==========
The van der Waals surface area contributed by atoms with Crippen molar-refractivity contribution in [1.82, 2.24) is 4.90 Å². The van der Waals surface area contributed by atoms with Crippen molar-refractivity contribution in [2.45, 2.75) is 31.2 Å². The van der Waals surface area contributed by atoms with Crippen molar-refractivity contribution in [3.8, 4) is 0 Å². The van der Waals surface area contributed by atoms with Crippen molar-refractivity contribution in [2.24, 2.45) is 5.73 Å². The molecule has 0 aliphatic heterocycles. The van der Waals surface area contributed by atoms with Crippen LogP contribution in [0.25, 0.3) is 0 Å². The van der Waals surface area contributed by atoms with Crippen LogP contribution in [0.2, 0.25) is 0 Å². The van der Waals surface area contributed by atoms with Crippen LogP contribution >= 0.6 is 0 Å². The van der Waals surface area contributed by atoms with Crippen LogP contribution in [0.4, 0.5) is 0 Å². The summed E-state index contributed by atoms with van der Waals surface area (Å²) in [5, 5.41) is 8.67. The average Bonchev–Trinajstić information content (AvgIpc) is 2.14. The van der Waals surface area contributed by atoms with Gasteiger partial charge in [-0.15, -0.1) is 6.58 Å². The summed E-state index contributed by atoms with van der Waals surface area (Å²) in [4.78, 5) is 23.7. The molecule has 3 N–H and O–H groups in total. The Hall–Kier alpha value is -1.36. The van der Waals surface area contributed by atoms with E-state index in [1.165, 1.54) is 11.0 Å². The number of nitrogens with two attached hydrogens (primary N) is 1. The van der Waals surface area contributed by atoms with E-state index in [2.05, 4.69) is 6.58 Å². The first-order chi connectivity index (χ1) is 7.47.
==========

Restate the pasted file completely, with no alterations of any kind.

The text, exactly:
The van der Waals surface area contributed by atoms with Crippen molar-refractivity contribution in [1.82, 2.24) is 4.90 Å². The van der Waals surface area contributed by atoms with Crippen molar-refractivity contribution in [2.45, 2.75) is 31.2 Å². The van der Waals surface area contributed by atoms with Crippen molar-refractivity contribution in [3.8, 4) is 0 Å². The van der Waals surface area contributed by atoms with Crippen molar-refractivity contribution in [2.24, 2.45) is 5.73 Å². The molecule has 0 aliphatic heterocycles. The van der Waals surface area contributed by atoms with Crippen LogP contribution in [0.25, 0.3) is 0 Å². The van der Waals surface area contributed by atoms with Crippen LogP contribution in [0.2, 0.25) is 0 Å². The van der Waals surface area contributed by atoms with Crippen LogP contribution >= 0.6 is 0 Å². The van der Waals surface area contributed by atoms with Crippen LogP contribution in [0.4, 0.5) is 0 Å². The summed E-state index contributed by atoms with van der Waals surface area (Å²) in [5, 5.41) is 8.67. The average Bonchev–Trinajstić information content (AvgIpc) is 2.14. The van der Waals surface area contributed by atoms with Gasteiger partial charge in [-0.15, -0.1) is 6.58 Å². The summed E-state index contributed by atoms with van der Waals surface area (Å²) in [4.78, 5) is 23.7. The molecule has 3 N–H and O–H groups in total. The Hall–Kier alpha value is -1.36. The van der Waals surface area contributed by atoms with E-state index in [1.165, 1.54) is 11.0 Å². The number of nitrogens with two attached hydrogens (primary N) is 1. The van der Waals surface area contributed by atoms with E-state index in [2.05, 4.69) is 6.58 Å². The first-order chi connectivity index (χ1) is 7.47.